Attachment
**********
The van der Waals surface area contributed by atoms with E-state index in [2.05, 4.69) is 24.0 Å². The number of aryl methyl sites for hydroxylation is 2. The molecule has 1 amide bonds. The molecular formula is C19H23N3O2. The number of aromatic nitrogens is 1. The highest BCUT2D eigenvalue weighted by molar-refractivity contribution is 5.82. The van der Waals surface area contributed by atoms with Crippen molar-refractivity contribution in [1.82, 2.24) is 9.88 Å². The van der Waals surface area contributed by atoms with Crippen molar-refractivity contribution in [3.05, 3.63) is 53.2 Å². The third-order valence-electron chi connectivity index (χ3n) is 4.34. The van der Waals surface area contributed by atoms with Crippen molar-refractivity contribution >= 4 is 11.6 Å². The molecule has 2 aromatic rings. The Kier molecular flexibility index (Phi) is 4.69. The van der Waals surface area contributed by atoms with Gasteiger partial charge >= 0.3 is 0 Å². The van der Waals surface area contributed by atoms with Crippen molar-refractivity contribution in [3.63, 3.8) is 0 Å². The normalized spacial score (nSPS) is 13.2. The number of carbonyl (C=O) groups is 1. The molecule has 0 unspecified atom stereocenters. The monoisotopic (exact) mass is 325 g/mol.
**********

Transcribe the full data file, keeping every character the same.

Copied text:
The van der Waals surface area contributed by atoms with E-state index in [2.05, 4.69) is 24.0 Å². The number of aryl methyl sites for hydroxylation is 2. The molecule has 1 amide bonds. The molecular formula is C19H23N3O2. The number of aromatic nitrogens is 1. The highest BCUT2D eigenvalue weighted by molar-refractivity contribution is 5.82. The van der Waals surface area contributed by atoms with Crippen molar-refractivity contribution in [1.82, 2.24) is 9.88 Å². The van der Waals surface area contributed by atoms with Crippen molar-refractivity contribution in [3.05, 3.63) is 53.2 Å². The third-order valence-electron chi connectivity index (χ3n) is 4.34. The van der Waals surface area contributed by atoms with Crippen molar-refractivity contribution >= 4 is 11.6 Å². The molecule has 2 aromatic rings. The Kier molecular flexibility index (Phi) is 4.69. The van der Waals surface area contributed by atoms with Gasteiger partial charge >= 0.3 is 0 Å². The van der Waals surface area contributed by atoms with Crippen molar-refractivity contribution in [3.63, 3.8) is 0 Å². The normalized spacial score (nSPS) is 13.2. The number of carbonyl (C=O) groups is 1. The molecule has 0 unspecified atom stereocenters. The monoisotopic (exact) mass is 325 g/mol.